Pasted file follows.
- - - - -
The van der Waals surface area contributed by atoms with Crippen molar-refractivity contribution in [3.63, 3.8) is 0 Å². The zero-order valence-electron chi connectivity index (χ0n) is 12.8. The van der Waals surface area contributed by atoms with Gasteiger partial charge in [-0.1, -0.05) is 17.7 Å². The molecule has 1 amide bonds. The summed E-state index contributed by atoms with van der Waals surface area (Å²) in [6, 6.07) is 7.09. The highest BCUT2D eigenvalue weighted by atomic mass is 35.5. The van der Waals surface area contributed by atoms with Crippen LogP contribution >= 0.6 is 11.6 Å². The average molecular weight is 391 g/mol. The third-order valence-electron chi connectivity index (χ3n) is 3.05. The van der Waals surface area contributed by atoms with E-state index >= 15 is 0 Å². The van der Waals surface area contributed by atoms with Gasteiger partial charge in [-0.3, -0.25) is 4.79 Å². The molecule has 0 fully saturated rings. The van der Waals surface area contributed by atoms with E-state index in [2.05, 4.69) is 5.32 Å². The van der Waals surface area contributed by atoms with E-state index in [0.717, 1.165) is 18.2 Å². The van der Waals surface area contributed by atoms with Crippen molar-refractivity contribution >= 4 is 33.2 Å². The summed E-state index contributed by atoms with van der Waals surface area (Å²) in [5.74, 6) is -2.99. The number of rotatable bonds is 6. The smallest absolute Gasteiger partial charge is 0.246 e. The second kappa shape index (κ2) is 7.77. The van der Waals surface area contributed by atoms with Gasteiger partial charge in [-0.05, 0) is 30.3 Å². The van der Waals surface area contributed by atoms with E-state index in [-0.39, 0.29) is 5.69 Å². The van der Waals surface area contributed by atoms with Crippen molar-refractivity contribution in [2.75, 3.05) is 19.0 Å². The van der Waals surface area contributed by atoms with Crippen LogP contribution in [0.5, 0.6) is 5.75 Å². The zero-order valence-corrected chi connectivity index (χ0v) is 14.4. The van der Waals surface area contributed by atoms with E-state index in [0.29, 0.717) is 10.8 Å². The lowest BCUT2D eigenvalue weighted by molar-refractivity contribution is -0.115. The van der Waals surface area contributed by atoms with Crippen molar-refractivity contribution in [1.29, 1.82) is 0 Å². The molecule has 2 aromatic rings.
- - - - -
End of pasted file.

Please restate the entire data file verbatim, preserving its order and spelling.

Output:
The van der Waals surface area contributed by atoms with Crippen molar-refractivity contribution in [3.63, 3.8) is 0 Å². The zero-order valence-electron chi connectivity index (χ0n) is 12.8. The van der Waals surface area contributed by atoms with Gasteiger partial charge in [-0.1, -0.05) is 17.7 Å². The molecule has 1 amide bonds. The summed E-state index contributed by atoms with van der Waals surface area (Å²) in [6, 6.07) is 7.09. The highest BCUT2D eigenvalue weighted by atomic mass is 35.5. The van der Waals surface area contributed by atoms with Crippen LogP contribution >= 0.6 is 11.6 Å². The average molecular weight is 391 g/mol. The third-order valence-electron chi connectivity index (χ3n) is 3.05. The van der Waals surface area contributed by atoms with E-state index >= 15 is 0 Å². The van der Waals surface area contributed by atoms with Gasteiger partial charge in [-0.3, -0.25) is 4.79 Å². The molecule has 0 fully saturated rings. The van der Waals surface area contributed by atoms with E-state index in [2.05, 4.69) is 5.32 Å². The van der Waals surface area contributed by atoms with E-state index in [0.717, 1.165) is 18.2 Å². The van der Waals surface area contributed by atoms with Crippen molar-refractivity contribution >= 4 is 33.2 Å². The summed E-state index contributed by atoms with van der Waals surface area (Å²) in [5.74, 6) is -2.99. The number of rotatable bonds is 6. The smallest absolute Gasteiger partial charge is 0.246 e. The second kappa shape index (κ2) is 7.77. The van der Waals surface area contributed by atoms with Gasteiger partial charge in [-0.05, 0) is 30.3 Å². The van der Waals surface area contributed by atoms with E-state index in [-0.39, 0.29) is 5.69 Å². The van der Waals surface area contributed by atoms with Crippen molar-refractivity contribution in [2.75, 3.05) is 19.0 Å². The van der Waals surface area contributed by atoms with Crippen LogP contribution in [0.5, 0.6) is 5.75 Å². The zero-order valence-corrected chi connectivity index (χ0v) is 14.4. The van der Waals surface area contributed by atoms with E-state index in [0.29, 0.717) is 10.8 Å². The lowest BCUT2D eigenvalue weighted by molar-refractivity contribution is -0.115. The van der Waals surface area contributed by atoms with Crippen molar-refractivity contribution in [1.29, 1.82) is 0 Å². The molecule has 2 aromatic rings.